March 19 is National Quilting Day. It celebrates quilts and those who make them, which means it is an important day for us at DutchCrafters since the Amish are well known for their quilt making.
I grew up with a quilt frame in the dining room, where my mother would applique pieces of the Tree of Life quilt pattern during brief moments of free time. Every year, the women at the Mennonite church we attended gathered to piece and hand stitch a quilt they donated to an auction that benefited a local Mennonite charity. The quilts always brought the highest bids, fueled by those who traveled miles for an authentic Mennonite quilt. I understood quilting as an intrinsic part of the Mennonite and Amish culture. But the history of Amish quilt making is not as old as one might think.
The Sunshine and Shadow is a classic Amish quilt pattern and often selected by art museums to represent Amish quilts.
History of Amish Quilt Making
Not much is known about how quilting became common in the Amish and Mennonite communities, but it is understood that the Amish did not have their own quilt-making tradition when they emigrated from Europe to the United States. Instead, they started making quilts in the late 1800s, likely influenced by non-Amish women around them. Nevertheless, quilt making is a natural fit for the Amish. Quilts combine a utilitarian use with artistic expression. Anyone who has visited Amish country and seen the colorful and well-manicured flower gardens know that the Amish have a taste for beauty. It is also important in the Amish culture that work have a practical purpose and not be frivolous or for arts-sake alone. Quilt making allows a person to express herself artistically while producing a product that is useful. This is very similar to furniture making and likely why the Amish have taken to making furniture so naturally as well.
During the second half of the 20th century, Amish quilts transitioned from being used at home and gifted between community members, often marking a family milestone, to being identified as works of art and sold outside the Amish community. New York collectors Jonathan Holstein and Gail van der Hoof are identified to have discovered Amish quilts during a trip to Lancaster County, PA in the late 1960s. Since then, Amish quilts have found solid footing within the American folk art scene and are a part of the permanent collections of many well-respected art museums, including the Metropolitan Museum of Art and the Denver Art Museum.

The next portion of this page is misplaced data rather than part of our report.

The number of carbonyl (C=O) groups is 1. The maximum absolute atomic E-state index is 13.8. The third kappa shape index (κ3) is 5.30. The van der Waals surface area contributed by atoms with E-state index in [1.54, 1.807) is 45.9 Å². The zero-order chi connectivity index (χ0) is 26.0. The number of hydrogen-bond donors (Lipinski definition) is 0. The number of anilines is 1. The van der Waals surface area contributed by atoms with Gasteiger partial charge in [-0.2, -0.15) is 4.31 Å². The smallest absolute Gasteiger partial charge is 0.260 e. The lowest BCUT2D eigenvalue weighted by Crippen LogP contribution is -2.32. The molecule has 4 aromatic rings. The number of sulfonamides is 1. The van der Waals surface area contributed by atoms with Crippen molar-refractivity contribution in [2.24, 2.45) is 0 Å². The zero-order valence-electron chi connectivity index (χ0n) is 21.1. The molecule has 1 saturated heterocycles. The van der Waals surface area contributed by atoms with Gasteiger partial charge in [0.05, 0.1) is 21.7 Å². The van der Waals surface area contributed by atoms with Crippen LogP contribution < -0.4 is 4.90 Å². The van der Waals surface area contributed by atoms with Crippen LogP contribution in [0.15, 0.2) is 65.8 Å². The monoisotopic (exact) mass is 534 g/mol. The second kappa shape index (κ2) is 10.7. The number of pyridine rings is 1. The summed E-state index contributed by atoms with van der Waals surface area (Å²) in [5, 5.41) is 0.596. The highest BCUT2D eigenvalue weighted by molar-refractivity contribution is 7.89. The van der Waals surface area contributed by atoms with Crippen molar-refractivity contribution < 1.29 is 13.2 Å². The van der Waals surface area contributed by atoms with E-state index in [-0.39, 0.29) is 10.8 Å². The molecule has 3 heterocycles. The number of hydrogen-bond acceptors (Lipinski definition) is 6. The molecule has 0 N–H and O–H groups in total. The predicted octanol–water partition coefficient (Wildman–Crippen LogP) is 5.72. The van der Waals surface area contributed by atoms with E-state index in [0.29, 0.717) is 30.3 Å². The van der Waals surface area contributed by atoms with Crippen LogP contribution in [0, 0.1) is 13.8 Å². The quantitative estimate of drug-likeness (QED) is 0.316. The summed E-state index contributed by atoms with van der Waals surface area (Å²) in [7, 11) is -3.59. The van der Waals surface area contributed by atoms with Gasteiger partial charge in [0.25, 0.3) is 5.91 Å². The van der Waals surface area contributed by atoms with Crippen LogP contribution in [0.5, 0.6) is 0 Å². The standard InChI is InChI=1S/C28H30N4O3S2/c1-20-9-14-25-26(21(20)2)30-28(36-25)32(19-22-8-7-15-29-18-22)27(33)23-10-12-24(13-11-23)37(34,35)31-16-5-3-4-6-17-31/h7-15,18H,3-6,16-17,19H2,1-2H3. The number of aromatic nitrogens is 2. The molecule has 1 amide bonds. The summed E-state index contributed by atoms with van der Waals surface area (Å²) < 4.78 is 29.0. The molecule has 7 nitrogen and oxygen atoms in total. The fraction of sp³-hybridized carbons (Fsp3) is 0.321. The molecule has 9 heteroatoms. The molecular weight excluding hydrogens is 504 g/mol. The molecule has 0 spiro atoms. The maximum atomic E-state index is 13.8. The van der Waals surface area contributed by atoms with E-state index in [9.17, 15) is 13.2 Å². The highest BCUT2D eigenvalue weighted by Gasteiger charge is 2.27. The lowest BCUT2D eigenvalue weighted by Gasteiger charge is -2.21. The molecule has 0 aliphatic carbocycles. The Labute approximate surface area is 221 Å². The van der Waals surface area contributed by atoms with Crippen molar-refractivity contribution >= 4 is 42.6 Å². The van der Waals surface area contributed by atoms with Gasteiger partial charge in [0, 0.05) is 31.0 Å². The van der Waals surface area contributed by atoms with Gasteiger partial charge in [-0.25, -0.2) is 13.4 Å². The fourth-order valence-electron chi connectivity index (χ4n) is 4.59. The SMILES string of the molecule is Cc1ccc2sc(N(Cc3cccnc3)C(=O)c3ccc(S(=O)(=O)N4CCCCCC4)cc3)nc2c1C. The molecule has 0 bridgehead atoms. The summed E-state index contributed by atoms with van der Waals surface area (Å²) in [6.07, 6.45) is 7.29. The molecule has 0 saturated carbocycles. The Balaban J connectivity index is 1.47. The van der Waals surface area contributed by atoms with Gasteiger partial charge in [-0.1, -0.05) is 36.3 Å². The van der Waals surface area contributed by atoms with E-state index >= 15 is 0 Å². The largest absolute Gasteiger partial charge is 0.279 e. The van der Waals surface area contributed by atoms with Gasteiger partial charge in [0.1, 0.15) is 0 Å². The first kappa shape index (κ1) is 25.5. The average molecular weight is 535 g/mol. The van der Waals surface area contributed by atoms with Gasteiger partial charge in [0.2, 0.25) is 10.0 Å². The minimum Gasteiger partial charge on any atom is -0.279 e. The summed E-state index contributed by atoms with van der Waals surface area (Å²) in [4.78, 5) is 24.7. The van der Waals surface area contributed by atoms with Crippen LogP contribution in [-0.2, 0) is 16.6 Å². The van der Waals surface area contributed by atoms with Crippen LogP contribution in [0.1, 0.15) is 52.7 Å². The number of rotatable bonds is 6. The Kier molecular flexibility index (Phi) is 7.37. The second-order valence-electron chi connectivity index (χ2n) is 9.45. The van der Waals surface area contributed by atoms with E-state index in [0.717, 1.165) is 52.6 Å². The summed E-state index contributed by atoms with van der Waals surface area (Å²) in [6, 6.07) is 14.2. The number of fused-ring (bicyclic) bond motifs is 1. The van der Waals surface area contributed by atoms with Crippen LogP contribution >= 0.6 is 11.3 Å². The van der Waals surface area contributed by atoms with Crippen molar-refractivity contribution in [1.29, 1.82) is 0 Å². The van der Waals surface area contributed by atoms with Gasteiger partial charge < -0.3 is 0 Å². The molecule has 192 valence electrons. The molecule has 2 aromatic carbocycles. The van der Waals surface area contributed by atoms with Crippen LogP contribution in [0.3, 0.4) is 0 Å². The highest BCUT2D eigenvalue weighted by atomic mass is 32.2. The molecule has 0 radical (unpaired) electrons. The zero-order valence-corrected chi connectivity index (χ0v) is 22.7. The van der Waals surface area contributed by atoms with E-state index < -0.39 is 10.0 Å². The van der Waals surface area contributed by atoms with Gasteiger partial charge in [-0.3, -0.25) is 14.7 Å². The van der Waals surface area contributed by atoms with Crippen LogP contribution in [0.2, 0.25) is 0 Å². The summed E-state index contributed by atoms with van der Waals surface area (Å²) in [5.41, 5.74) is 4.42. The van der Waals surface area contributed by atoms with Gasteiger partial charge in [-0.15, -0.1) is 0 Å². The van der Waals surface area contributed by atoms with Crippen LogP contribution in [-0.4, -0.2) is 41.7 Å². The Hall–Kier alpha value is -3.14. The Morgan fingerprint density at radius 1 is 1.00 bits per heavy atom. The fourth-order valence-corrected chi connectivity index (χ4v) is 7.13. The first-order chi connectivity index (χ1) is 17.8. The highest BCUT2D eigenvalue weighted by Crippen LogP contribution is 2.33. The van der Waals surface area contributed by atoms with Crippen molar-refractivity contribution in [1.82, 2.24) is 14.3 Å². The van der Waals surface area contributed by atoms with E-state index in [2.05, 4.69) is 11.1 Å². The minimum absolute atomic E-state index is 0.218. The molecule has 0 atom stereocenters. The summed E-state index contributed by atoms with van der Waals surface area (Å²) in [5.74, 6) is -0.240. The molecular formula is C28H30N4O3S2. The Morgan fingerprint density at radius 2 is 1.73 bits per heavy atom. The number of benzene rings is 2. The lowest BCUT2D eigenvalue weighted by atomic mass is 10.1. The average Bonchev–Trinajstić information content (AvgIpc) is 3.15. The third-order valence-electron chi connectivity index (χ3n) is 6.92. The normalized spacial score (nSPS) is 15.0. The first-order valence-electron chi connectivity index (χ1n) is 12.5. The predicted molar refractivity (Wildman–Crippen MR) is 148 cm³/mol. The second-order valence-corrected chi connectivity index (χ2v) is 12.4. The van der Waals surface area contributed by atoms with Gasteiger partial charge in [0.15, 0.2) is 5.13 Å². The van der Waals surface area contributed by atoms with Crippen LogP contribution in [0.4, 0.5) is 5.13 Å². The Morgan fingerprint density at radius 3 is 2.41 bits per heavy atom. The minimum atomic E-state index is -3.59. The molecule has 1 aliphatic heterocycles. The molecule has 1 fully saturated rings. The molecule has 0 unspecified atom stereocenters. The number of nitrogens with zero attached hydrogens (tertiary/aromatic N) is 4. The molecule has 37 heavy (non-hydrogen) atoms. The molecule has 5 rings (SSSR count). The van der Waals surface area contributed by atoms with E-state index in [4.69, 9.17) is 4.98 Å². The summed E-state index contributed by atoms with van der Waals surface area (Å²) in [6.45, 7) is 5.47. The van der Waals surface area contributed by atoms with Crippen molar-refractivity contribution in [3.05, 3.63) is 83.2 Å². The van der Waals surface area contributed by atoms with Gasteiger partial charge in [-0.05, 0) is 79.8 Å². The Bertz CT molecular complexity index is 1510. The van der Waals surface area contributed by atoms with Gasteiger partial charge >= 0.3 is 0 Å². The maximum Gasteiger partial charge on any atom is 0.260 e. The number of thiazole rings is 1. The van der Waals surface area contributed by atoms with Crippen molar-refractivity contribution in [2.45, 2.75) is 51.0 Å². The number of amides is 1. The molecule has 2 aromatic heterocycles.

The Log Cabin is a very well-known quilt pattern. The blocks can be set together in many ways to create a wide-variety of designs. This Stars in Log Cabin quilt is a unique variation on the pattern.
Amish Quilt Patterns
Early Amish quilts were pieced from solid colored fabrics (usually leftovers from clothing) in simple geometric designs. Some of the first Amish patterns were the Bow Tie, Amish Bars, Center Diamond (and other diamond patterns), and Nine Patch. The Amish also adapted commercially published patterns, such as the Dresden Plate (which my mother made for me), Login Cabin, and the many star patterns. In response to interest in the broader culture, Amish quilt makers have expanded the patterns they use.
Similar to the Sunshine and Shadow, the Trip Around the World is a piecework pattern involving uniform squares that has been around since Colonial times.
Purchasing Amish Quilts
Even though the Amish have discovered a market for their quilts outside their community, their lifestyle can make it hard to find these quilts. There are some organized quilt auctions in Amish communities that are open to the public, but finding these quilts usually involves driving the back roads of Amish country and locating small “Quilts for Sale” signs or just asking around.
Meeting Amish furniture makers can be a very personal encounter. Their woodworking shops are often located on their home property with kids or grandkids riding their bicycles on the same driveways that shipping trucks use to pick up the furniture. Quilt buying can be even more intimate. It usually involves entering the woman’s home and flipping through quilts piled on the bed of a guest room while the quilt maker herself talks about the hours she has put into the design of each piece. Though a lot of fun, it’s a lot of work too, so we’ve done the digging for you. View our Amish Quilts and Quilt Racks section to see bed quilts and other quilted items. These are one-of-a-kind creations of art, for sure, and they can keep you warm at night too.
Many quilt patterns incorporate a star in their designs. The Star in Common is one of those patterns, also called the Lone Star, especially if you’re from Texas.